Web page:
I had a very stressful day. I deserve a drink. (Realistic Approach: You've had a stressful day and need to relax. However, drinking alcohol will not solve your problems and may make them worse.)
When I drink, I do no harm to anyone. (Realistic Approach: If you consume risky amounts of alcohol, you will harm yourself first.)
In short, your mind will set many traps for you during the phase of quitting alcohol, and falling for these traps will unfortunately set you back in your treatment process. You will be the winner at the end of the day if you act with awareness of these.
Alcohol Addiction Risk Test
To find out if your alcohol consumption is risky or dangerous, take the free, scientifically-backed Alcohol Use Disorders Identification Test and check out our other psychological tests.
- Green Crescent (2021). What is alcohol addiction? https://www.yesilay.org.tr/en/addiction/alcohol-addiction?gclid=Cj0KCQiAveebBhD_ARIsAFaAvrE9T3L0-KgLOw1nLhXtP-lO0joOIe-PrBtdRUvxCknywThOeLOv9
- World Health Organization (2022, May 9). alcohol. https://www.who.int/news-room/fact-sheets/detail/alcohol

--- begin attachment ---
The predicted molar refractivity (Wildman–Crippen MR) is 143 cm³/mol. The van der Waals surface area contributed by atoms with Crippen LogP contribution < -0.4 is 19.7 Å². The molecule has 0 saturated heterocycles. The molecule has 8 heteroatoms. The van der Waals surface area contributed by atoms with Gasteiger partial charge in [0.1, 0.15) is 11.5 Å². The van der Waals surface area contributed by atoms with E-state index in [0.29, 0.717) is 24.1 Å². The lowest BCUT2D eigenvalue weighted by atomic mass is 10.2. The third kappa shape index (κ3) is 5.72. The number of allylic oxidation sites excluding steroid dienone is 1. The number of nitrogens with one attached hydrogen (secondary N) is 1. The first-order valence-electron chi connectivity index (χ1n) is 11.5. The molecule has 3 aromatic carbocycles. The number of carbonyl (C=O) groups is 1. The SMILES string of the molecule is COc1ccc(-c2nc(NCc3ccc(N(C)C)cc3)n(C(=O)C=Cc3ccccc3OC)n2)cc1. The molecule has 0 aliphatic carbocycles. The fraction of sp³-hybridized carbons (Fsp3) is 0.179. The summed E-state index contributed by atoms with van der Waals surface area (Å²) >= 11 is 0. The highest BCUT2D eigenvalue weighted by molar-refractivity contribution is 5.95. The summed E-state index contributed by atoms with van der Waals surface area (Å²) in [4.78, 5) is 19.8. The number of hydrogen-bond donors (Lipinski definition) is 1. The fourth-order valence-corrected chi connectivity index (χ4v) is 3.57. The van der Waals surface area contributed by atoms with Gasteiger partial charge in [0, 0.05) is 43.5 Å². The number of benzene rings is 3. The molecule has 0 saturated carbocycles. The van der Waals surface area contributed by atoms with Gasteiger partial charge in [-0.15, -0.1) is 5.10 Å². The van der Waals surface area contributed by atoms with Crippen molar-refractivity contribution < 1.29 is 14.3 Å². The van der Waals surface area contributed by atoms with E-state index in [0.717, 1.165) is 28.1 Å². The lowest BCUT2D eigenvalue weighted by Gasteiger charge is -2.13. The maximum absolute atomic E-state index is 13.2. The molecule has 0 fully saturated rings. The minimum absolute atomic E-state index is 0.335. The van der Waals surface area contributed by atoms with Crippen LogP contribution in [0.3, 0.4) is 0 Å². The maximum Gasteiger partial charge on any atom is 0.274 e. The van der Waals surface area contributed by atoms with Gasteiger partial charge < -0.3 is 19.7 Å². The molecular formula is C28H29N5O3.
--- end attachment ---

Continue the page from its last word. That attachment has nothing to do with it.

- American Psychiatric Association (2013). Diagnostic and Statistical Manual of Mental Disorders. (5th Ed). American Psychiatric Association. Ögel, K., Guliyev, C., Tuna, Z. O., Tekin, K., Kalkan, Ö., Bezek, S., & Bektaş, D. (2021). Addiction: 66 principles for healing. Uçurtma Publications.
- Klingemann H., Gmel G. (2001). Introduction: Social consequences of alcohol — the forgotten dimension? In H. Klingemann & G. Gmel (Eds). Mapping the Social Consequences of Alcohol Consumption. Springer.
- Ogel, K. (2017). Addiction counseling matrix. Individual addiction treatment program (BIBAP). Yeniden Publications.
- Mitcheson, L., Maslin, J., Meynen, T., Morrison, T., Hill, R., & Wanigaratne, S. (2010). Applied cognitive and behavioral approaches to the treatment of addiction: A practical treatment guide. John Wiley & Sons.